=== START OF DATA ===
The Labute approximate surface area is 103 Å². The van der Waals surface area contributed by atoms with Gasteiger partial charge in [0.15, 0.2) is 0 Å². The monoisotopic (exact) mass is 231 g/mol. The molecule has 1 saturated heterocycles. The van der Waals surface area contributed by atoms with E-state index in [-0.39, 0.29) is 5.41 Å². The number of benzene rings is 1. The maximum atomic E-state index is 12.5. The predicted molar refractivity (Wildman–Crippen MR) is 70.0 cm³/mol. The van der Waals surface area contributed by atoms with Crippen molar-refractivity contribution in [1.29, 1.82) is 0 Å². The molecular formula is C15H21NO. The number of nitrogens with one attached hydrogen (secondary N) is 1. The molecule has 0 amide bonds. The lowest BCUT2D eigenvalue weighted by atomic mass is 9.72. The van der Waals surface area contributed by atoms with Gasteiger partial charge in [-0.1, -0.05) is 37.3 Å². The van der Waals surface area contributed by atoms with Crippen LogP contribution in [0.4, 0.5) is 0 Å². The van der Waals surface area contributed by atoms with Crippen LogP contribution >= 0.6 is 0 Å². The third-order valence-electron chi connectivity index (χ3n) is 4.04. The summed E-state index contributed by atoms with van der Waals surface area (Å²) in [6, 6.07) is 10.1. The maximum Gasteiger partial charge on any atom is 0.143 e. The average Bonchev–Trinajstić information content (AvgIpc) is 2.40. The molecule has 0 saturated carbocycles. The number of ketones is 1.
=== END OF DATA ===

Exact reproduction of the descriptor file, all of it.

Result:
The Labute approximate surface area is 103 Å². The van der Waals surface area contributed by atoms with Gasteiger partial charge in [0.15, 0.2) is 0 Å². The monoisotopic (exact) mass is 231 g/mol. The molecule has 1 saturated heterocycles. The van der Waals surface area contributed by atoms with E-state index in [-0.39, 0.29) is 5.41 Å². The number of benzene rings is 1. The maximum atomic E-state index is 12.5. The predicted molar refractivity (Wildman–Crippen MR) is 70.0 cm³/mol. The van der Waals surface area contributed by atoms with Crippen molar-refractivity contribution in [1.29, 1.82) is 0 Å². The molecular formula is C15H21NO. The number of nitrogens with one attached hydrogen (secondary N) is 1. The molecule has 0 amide bonds. The lowest BCUT2D eigenvalue weighted by atomic mass is 9.72. The van der Waals surface area contributed by atoms with Gasteiger partial charge in [-0.1, -0.05) is 37.3 Å². The van der Waals surface area contributed by atoms with Crippen LogP contribution in [0.4, 0.5) is 0 Å². The van der Waals surface area contributed by atoms with Crippen LogP contribution >= 0.6 is 0 Å². The third-order valence-electron chi connectivity index (χ3n) is 4.04. The summed E-state index contributed by atoms with van der Waals surface area (Å²) in [6, 6.07) is 10.1. The maximum Gasteiger partial charge on any atom is 0.143 e. The average Bonchev–Trinajstić information content (AvgIpc) is 2.40. The molecule has 0 saturated carbocycles. The number of ketones is 1.